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What is Fun Anyway?

What is Fun? The Oxford English Dictionary (O.E.D) defines fun as “amusement, especially lively or playful.” As an adjective, the word is described as “amusing, entertaining, enjoyable.” “For fun” or “for the fun of it” means “not for a serious purpose.”

What is Fun?

The standard definition of fun suggests some overlap with the concept of play. In fact, these two words are often mentioned together (e.g. fun and games). However, play often appears to be the overarching term, where fun is more specific to experiencing enjoyment. For example, when defining play, play researcher Scott Eberle, Ph.D., writes that fun is one of the basic elements of play. He also observes that we play because the act of play promises fun. If there were no fun in play, we would likely not play (Eberle, 2014). This suggests a relationship between the concepts of fun and play, a possible causality perhaps: fun is a natural byproduct of play — fun is intrinsic to play. Eberle also argues that although there are many ways to develop knowledge, self-assurance and vigor, none of them are as fun as play.

Another academic concept that is used when discussing fun is “flow.” When Gayle Privette of the University of West Florida attempted to distinguish between peak experience, peak performance and flow, she defined peak experience as mystic and transpersonal, peak performance as transactive and flow as having fun (Privette, 1983).

Casual and Academic References to Fun

Definitions of fun are generally discussed as a result of an act and/or engaging in activity. Some authors focus on the fun side of things/activities and talk about the hedonic aspects of certain activities. As such, in academic writing, fun is often equated with hedonism. For instance, Barry Babin, William Darden, and Mitch Griffin (1994) took the hedonistic value of shopping (e.g. shopping for fun) and contrasted it with shopping’s utilitarian value, which is more concerned with usefulness and task completion. Utilitarian shopping can almost be regarded as work. Shopping for fun, on the other hand, is personal, subjective to the shopper and often entails playfulness. The participant values the experience itself because the endeavor is entertaining. In short, many activities can be analyzed for their ability to induce fun — emphasizing entertainment and enjoyment of the process rather than its practical value.

When activity is done for fun, it often involves increased arousal, perceived freedom, fantasy fulfillment and escapism (Hirscham, 1983). The saying “time flies when you’re having fun” indicates that the concept is also connected with our perceptions of temporality and can influence the subjective component of time. This popular anecdote is a cultural artifact that further alludes that flow and fun are related social constructs.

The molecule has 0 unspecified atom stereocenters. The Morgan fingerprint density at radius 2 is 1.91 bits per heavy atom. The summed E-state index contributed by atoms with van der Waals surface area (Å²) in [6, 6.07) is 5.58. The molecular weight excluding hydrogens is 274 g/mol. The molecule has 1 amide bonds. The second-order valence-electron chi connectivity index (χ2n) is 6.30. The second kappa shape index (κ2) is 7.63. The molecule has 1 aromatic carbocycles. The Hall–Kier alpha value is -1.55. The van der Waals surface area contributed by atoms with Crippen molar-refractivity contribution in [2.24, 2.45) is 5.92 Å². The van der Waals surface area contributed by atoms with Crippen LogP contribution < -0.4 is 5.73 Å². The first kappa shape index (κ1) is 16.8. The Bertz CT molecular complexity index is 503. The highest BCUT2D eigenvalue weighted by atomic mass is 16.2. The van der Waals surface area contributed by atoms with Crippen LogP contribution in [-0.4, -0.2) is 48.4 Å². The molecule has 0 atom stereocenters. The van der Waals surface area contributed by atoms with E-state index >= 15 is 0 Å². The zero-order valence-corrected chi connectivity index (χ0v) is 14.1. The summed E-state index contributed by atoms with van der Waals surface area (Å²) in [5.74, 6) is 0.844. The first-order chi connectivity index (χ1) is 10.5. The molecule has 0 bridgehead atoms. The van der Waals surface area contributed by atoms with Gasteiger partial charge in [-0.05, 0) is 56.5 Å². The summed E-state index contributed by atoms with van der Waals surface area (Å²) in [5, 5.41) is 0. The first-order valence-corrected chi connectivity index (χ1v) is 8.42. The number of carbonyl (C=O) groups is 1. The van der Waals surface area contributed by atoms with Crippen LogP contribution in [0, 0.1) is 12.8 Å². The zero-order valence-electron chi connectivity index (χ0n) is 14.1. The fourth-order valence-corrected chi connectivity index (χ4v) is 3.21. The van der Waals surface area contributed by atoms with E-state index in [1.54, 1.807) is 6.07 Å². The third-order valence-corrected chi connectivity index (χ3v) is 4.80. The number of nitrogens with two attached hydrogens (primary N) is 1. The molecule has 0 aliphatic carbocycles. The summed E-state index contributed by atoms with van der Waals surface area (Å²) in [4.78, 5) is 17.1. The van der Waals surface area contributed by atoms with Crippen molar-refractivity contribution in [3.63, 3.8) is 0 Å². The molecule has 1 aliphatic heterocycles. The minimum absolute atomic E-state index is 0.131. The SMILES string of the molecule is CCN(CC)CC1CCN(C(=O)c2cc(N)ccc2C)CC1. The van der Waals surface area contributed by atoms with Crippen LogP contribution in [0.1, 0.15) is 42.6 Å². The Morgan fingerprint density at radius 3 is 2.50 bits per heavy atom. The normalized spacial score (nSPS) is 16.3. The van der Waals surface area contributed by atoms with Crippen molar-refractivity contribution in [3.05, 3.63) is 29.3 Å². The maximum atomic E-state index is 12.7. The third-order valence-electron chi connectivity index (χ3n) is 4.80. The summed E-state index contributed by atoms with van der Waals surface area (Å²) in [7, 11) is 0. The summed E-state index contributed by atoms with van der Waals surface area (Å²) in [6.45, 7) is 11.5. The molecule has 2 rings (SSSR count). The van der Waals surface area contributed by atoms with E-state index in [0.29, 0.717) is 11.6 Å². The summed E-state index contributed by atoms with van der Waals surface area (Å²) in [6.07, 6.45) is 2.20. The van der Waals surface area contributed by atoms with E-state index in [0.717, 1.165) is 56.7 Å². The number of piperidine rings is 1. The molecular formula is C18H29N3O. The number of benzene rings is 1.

People sometimes also talk about “short-term fun” and contrast it with “long-term gains,” suggesting that fun could obliterate the lasting success of an individual. Fun and play often get negative press, especially when adults engage in fun activities excessively. It sometimes gets implied that people’s efficiency and productivity could decline if they overtly prioritized fun. Modern research, however, does not support that negative proposition of fun (e.g. R. Fluegge-Woolf, 2014).

Can Fun Be Universally Defined?

Although fun is often connected with play, few would argue play is the only time we have fun. For instance, for many, work can be fun as well. A task like gardening can be perceived as monotonous to one person while being perceived as fun by another. But, does work cease to be work if we have fun? Actually, fun in the workplace is increasingly being researched. Researchers are exploring strategies that help make our work lives more fun. For instance, there are evolving applications of gamification. Gamifying work involves creating strategic tactics in an attempt to make arduous tasks more fun. New studies have confirmed that a fun work environment creates more productive and creative employees, therefore showing that both parts of the “work hard, play hard” phrase can actually coexist (R. Fluegge-Woolf, 2014).

Your perception of whether something is fun depends on your mindset, ability and skills, the environment as well as those around you (your relationships). For example, taking public transportation can be a tedious, mind-numbing activity. If you’re headed to a concert with a group of friends, though, it can be the ride of a lifetime: spending time together, chatting while excitedly anticipating the show — in laymen terms, “a ton of fun.”

What is clear is that fun is a subjective construct. What seems fun to one person might be perceived differently by somebody else. Therefore, perhaps the most relevant question is: How do you define fun? What is fun to you?

Sources & further reading:

Babin, B. J., Darden, W. R., & Griffin, M. (1994). Work and/or Fun: Measuring Hedonic and Utilitarian Shopping Value. Journal of Consumer Research, (4). 644-656.

Eberle, S. G. (2014). The Elements of Play: Toward a Philosophy and a Definition of Play. American Journal of Play, 6(2), 214-233.

Hirschman, E. (1983). Predictors of self-projection, fantasy fulfillment, and escapism. Journal of Social Psychology, 120(1), 63-76. doi:10.1080/00224545.1983.9712011

Privette, G. (1983). Peak experience, peak performance, and flow: A comparative analysis of positive human experiences. Journal of Personality And Social Psychology, 45(6), 1361-1368. doi:10.1037/0022-3514.45.6.1361

Fluegge-Woolf, E. (2014). Play hard, work hard: Fun at work and job performance. Management Research Review, (8), 682. doi:10.1108/MRR-11-2012-0252